According to Wikipedia, “The Fourth Industrial Revolution, 4IR, or Industry 4.0, conceptualizes rapid change to technology, industries, and societal patterns and processes in the 21st century [...] A part of this phase of industrial change is the joining of technologies like artificial intelligence, gene editing, to advanced robotics that blur the lines between the physical, digital, and biological worlds.”

What is the Project Economy?

The Project Economy is where organizations intentionally restructure their entire business around a project-based operations model. Every large- and small-scale initiative, becomes a project within a portfolio of company-wide projects that are designed to deliver the most value to their stakeholders.

Companies who champion the Project Economy concept, have reinvented the way they problem-solve and accomplish work – they’ve discovered that project teams are best equipped to handle rapid technology and consumer demand changes. It’s also a central idea in the Pulse of the Profession 2020 report from the Project Management Institute (PMI), that foretells how the widespread projectification of work is leading to multidisciplinary, cross-organizational teams.


Find out the not-to-miss workflow and automation trends

Read the article →

When did the Project Economy emerge?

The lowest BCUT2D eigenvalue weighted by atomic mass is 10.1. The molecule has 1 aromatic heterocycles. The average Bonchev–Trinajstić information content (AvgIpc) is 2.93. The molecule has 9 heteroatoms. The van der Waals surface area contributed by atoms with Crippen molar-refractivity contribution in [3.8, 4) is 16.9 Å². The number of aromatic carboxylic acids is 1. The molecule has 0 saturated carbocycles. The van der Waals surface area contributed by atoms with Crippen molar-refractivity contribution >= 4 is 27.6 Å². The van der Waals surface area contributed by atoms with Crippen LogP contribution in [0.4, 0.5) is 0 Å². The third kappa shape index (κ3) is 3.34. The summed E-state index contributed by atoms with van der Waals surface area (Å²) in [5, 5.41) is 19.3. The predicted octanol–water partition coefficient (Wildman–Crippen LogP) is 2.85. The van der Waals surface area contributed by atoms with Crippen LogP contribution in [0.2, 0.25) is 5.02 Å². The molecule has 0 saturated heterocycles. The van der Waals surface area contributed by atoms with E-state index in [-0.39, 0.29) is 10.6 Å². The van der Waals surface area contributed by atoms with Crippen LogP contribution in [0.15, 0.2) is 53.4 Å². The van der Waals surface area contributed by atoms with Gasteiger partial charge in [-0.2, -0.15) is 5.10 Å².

Antonio Nieto-Rodriguez coined the term ‘Project Economy’ in 2017, when he recognised that the future of all work would be project-based. Driven by the convergence of three macroeconomic trends – technology (4IR), population growth and alternative energy (sustainability) – the concept has since become a powerfully disruptive force.

Since 2019, the concept has been championed by the Project Management Institute (PMI), and the term is now widely used to describe the increased cross-industry usage of project management principles and practices to complete initiatives.

At the 2019 PMI Global Conference, Bob Safan, former editor of Fast Company said, “Projectization is moving through the economy. [..] The future of work will be defined by tasks, not titles. Technology is making existing structures within organizations feel archaic. And younger workers are looking at their careers as a sequence of tasks – a.k.a., projects – too.”

Now, people work on a project, deliver value and then move on.

What is project management?

At its core, project management is the creation of an environment where people can work together to achieve mutual objectives, in order to deliver successful projects on time and on budget.

Who is Antonio Nieto-Rodriguez?

Antonio Nieto-Rodriguez is the creator of concepts such as the Project Economy and the Project Manifesto. He’s considered a thought leader, practitioner, and professor in project management.

He’s author of the 2021 Harvard Business Review (HBR) article The Project Economy Has Arrived, the HBR “Project Management Handbook” and four other books.